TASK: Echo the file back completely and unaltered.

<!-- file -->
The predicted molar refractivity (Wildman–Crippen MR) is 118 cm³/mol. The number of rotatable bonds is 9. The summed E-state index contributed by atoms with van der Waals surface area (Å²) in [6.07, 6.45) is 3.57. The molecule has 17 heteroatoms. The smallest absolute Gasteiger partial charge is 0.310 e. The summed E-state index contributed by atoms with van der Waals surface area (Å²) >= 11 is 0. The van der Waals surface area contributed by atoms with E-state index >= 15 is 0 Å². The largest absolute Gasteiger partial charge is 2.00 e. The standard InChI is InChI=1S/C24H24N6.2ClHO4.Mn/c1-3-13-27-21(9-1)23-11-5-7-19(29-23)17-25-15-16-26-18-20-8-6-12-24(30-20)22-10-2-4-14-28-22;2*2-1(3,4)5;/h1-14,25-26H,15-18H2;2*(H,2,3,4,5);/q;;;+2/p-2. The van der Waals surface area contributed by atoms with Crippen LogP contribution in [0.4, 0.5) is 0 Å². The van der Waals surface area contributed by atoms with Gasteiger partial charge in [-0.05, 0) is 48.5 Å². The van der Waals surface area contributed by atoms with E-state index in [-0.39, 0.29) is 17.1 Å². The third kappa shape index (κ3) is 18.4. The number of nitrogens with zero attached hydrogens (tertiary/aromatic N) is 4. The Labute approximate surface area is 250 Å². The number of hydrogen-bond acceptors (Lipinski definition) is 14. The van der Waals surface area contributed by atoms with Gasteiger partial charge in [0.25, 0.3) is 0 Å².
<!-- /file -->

The predicted molar refractivity (Wildman–Crippen MR) is 118 cm³/mol. The number of rotatable bonds is 9. The summed E-state index contributed by atoms with van der Waals surface area (Å²) in [6.07, 6.45) is 3.57. The molecule has 17 heteroatoms. The smallest absolute Gasteiger partial charge is 0.310 e. The summed E-state index contributed by atoms with van der Waals surface area (Å²) >= 11 is 0. The van der Waals surface area contributed by atoms with E-state index >= 15 is 0 Å². The largest absolute Gasteiger partial charge is 2.00 e. The standard InChI is InChI=1S/C24H24N6.2ClHO4.Mn/c1-3-13-27-21(9-1)23-11-5-7-19(29-23)17-25-15-16-26-18-20-8-6-12-24(30-20)22-10-2-4-14-28-22;2*2-1(3,4)5;/h1-14,25-26H,15-18H2;2*(H,2,3,4,5);/q;;;+2/p-2. The van der Waals surface area contributed by atoms with Crippen LogP contribution in [0.4, 0.5) is 0 Å². The van der Waals surface area contributed by atoms with Gasteiger partial charge in [-0.05, 0) is 48.5 Å². The van der Waals surface area contributed by atoms with E-state index in [-0.39, 0.29) is 17.1 Å². The third kappa shape index (κ3) is 18.4. The number of nitrogens with zero attached hydrogens (tertiary/aromatic N) is 4. The Labute approximate surface area is 250 Å². The number of hydrogen-bond acceptors (Lipinski definition) is 14. The van der Waals surface area contributed by atoms with Gasteiger partial charge in [0.25, 0.3) is 0 Å².